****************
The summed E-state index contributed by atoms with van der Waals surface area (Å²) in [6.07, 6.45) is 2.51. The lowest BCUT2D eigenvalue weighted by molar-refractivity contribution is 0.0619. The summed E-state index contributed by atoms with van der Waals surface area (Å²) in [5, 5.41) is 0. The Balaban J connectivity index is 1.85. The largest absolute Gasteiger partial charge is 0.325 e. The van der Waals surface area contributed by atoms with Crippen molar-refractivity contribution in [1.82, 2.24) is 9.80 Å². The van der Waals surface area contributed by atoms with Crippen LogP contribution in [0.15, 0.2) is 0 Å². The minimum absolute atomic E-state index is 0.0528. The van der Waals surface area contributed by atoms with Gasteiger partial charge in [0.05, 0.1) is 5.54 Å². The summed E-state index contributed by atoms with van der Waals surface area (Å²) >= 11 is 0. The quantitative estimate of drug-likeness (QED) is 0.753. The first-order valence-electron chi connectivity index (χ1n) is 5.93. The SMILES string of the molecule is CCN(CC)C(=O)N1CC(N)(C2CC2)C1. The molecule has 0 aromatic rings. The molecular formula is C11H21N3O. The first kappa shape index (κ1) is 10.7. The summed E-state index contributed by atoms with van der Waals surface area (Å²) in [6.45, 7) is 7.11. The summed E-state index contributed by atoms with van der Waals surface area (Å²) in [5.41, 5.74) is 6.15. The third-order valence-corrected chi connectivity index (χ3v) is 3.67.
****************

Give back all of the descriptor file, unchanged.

The summed E-state index contributed by atoms with van der Waals surface area (Å²) in [6.07, 6.45) is 2.51. The lowest BCUT2D eigenvalue weighted by molar-refractivity contribution is 0.0619. The summed E-state index contributed by atoms with van der Waals surface area (Å²) in [5, 5.41) is 0. The Balaban J connectivity index is 1.85. The largest absolute Gasteiger partial charge is 0.325 e. The van der Waals surface area contributed by atoms with Crippen molar-refractivity contribution in [1.82, 2.24) is 9.80 Å². The van der Waals surface area contributed by atoms with Crippen LogP contribution in [0.15, 0.2) is 0 Å². The minimum absolute atomic E-state index is 0.0528. The van der Waals surface area contributed by atoms with Gasteiger partial charge in [0.05, 0.1) is 5.54 Å². The summed E-state index contributed by atoms with van der Waals surface area (Å²) >= 11 is 0. The quantitative estimate of drug-likeness (QED) is 0.753. The first-order valence-electron chi connectivity index (χ1n) is 5.93. The SMILES string of the molecule is CCN(CC)C(=O)N1CC(N)(C2CC2)C1. The molecule has 0 aromatic rings. The molecular formula is C11H21N3O. The first kappa shape index (κ1) is 10.7. The summed E-state index contributed by atoms with van der Waals surface area (Å²) in [6.45, 7) is 7.11. The summed E-state index contributed by atoms with van der Waals surface area (Å²) in [5.41, 5.74) is 6.15. The third-order valence-corrected chi connectivity index (χ3v) is 3.67.